Fulfilling the Barkhof criteria was associated with a high risk of conversion in CISB (P = .02) and in other CIS (P = .02). Validity indices of the Barkhof criteria in CISB, myelitis, and optic neuritis are shown in Table 2. We analyzed the fulfilling of 4 subsets, each including only 3 parameters, with the positivity set to 2 of 3. The subsets that retained the infratentorial lesion parameter had lower specificities in the CISB group; the subset not including the infratentorial lesion parameter showed the same values as when 4 parameters were used (Table 3). In analysis of the group with myelitis and optic neuritis, no such differences were found, and all 4 subsets of Barkhof criteria performed similarly.
The Barkhof criteria are the most specific MRI criteria available for assessing the risk of conversion to MS after CIS7 and have been incorporated into the new MS diagnostic criteria.6 However, they were assessed initially for mixed groups of CIS,5 and little is known about their performance in CISB. This lack is particularly relevant because many patients with CISB have an infratentorial lesion,10 which in this situation will not provide evidence of dissemination in space. As an example, in a patient with CISB in whom the cranial MRI study shows a gadolinium-enhancing brainstem lesion, an additional juxtacortical lesion is enough to demonstrate dissemination in space; a patient with optic neuritis attains 3 of 4 parameters less often.
The present study results show that the specificity for the Barkhof criteria in CISB, although higher than that of Paty et al3 or Fazekas et al,4,8 is less (61%) than that found in the cohort of other CIS (73%). The present data provide further evidence that the Barkhof criteria are less specific in CISB when compared with specificity in other CIS. The fact that this reduced specificity relates to the criterion specifying the presence of an infratentorial lesion is supported by examining subsets of Barkhof criteria with only 3 parameters and assuming as positive those patients fulfilling 2 of 3 criteria. Those subsets including the infratentorial lesion parameter were the least specific. No change in specificity was found for the cohort of other CIS; this value remained constant across all 4 subsets. Although longer follow-up periods than that of the present study (median of 3 years) could alter the present results, the focus here is on early conversion.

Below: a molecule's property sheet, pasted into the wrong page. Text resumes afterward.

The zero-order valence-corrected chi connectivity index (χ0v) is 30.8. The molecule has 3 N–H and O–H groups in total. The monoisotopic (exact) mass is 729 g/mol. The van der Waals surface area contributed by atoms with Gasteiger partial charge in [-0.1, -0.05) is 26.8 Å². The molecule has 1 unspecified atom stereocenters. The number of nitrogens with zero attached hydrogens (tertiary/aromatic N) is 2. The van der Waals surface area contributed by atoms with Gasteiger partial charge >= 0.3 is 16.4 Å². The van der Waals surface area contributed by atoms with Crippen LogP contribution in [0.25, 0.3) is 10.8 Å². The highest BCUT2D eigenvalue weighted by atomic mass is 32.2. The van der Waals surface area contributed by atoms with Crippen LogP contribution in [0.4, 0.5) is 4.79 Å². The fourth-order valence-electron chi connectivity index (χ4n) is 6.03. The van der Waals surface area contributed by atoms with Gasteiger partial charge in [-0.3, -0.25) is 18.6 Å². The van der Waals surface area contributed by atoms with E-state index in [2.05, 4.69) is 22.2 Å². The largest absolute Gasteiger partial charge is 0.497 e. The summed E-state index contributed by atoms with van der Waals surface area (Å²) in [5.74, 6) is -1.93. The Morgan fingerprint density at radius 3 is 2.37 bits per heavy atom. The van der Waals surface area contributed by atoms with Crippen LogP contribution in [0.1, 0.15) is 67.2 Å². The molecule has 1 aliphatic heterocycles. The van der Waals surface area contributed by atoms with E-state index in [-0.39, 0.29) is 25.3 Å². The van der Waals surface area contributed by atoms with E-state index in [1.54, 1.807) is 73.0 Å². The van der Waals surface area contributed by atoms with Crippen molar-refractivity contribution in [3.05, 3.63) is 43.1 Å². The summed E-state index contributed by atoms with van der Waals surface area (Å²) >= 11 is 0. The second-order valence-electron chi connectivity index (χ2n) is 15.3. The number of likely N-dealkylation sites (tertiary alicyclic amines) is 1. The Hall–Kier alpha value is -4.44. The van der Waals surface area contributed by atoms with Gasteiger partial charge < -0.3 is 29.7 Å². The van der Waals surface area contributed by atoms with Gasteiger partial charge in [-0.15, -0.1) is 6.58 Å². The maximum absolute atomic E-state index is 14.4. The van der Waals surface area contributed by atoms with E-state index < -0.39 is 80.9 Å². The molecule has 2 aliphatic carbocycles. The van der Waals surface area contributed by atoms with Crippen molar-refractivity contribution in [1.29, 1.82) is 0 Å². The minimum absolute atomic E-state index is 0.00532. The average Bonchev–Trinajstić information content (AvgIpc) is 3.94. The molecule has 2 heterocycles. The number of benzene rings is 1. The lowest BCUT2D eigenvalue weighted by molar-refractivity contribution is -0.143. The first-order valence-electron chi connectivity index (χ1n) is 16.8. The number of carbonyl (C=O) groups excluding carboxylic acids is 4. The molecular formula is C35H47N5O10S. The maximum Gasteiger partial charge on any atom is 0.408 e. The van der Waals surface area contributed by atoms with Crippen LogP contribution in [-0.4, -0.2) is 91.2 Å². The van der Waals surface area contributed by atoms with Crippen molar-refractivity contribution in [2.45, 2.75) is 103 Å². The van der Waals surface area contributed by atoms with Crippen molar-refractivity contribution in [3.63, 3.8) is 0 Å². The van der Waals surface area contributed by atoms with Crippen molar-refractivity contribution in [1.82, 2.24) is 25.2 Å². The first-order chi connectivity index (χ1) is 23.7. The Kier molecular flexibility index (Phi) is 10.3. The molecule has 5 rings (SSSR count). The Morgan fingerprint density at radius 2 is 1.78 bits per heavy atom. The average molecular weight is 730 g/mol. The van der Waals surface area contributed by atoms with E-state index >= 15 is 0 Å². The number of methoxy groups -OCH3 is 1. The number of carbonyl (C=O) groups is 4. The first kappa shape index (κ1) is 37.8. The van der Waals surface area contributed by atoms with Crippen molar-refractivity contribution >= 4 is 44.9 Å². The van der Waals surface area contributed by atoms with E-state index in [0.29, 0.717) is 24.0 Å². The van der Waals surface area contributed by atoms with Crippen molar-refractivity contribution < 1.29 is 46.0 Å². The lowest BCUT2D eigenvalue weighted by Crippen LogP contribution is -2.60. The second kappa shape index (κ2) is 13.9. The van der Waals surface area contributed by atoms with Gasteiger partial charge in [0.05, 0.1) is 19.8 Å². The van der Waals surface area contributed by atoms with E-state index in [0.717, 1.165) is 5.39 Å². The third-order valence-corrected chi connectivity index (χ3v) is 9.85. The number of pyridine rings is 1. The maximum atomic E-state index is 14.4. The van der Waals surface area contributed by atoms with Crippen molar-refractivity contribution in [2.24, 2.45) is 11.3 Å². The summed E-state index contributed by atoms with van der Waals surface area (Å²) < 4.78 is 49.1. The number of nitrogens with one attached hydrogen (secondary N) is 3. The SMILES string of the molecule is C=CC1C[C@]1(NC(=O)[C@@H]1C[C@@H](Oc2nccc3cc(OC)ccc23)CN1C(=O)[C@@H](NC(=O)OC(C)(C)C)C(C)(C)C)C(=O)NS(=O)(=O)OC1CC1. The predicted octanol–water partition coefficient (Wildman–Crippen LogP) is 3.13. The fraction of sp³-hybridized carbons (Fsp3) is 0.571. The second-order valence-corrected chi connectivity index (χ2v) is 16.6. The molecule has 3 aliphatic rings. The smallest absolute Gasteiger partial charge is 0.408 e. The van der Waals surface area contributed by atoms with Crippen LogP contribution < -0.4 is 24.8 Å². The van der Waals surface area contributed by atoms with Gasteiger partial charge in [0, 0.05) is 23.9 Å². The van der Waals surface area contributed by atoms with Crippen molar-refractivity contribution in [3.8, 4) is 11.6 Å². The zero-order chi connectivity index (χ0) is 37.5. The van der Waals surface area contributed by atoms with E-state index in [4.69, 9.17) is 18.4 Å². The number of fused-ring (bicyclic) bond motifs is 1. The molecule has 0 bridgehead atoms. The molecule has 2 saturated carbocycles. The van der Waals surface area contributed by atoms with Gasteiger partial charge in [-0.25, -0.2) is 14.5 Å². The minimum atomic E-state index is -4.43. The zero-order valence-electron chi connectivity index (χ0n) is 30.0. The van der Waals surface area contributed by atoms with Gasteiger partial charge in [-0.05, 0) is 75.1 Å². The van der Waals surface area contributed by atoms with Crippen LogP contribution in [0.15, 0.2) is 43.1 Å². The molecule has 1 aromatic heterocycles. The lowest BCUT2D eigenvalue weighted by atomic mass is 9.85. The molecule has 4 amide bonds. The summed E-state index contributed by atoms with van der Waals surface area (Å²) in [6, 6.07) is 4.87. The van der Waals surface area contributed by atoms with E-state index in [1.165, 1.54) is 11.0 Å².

In summary, the Barkhof MRI criteria are not as specific in predicting conversion to MS in patients with CISB as when they are applied to other CIS, which is mainly because of the presence of the infratentorial lesion parameter. It might be instructive to assess the performance of modified Barkhof criteria in CISB, in which the infratentorial lesion parameter could be substituted by another criterion, such as the presence of callosal or subcallosal lesions.5
Corresponding author: Jaume Sastre-Garriga, MD, Unitat de Neuroimmunologia Clínica, Hospital Universitari Vall d'Hebron, EUI, 2a planta, Passeig de la Vall d'Hebron 119-129, 08035 Barcelona, Spain (e-mail: email@example.com).
Accepted for publication October 17, 2003.
Author contributions: Study concept and design (Drs Sastre-Garriga, Tintoré, Rovira, Nos, Thompson, and Montalban); acquisition of data (Drs Tintoré, Rovira, Río, and Montalban); analysis and interpretation of data (Drs Sastre-Garriga, Tintoré, Rovira, Nos, Thompson, and Montalban); drafting of the manuscript (Drs Sastre-Garriga and Tintoré); critical revision of the manuscript for important intellectual content (Drs Sastre-Garriga, Tintoré, Rovira, Nos, Río, Thompson, and Montalban); statistical expertise (Drs Sastre-Garriga, Tintoré, and Río); obtained funding (Dr Montalban); administrative, technical, and material support (Dr Montalban); study supervision (Drs Tintoré, Rovira, Nos, Thompson, and Montalban).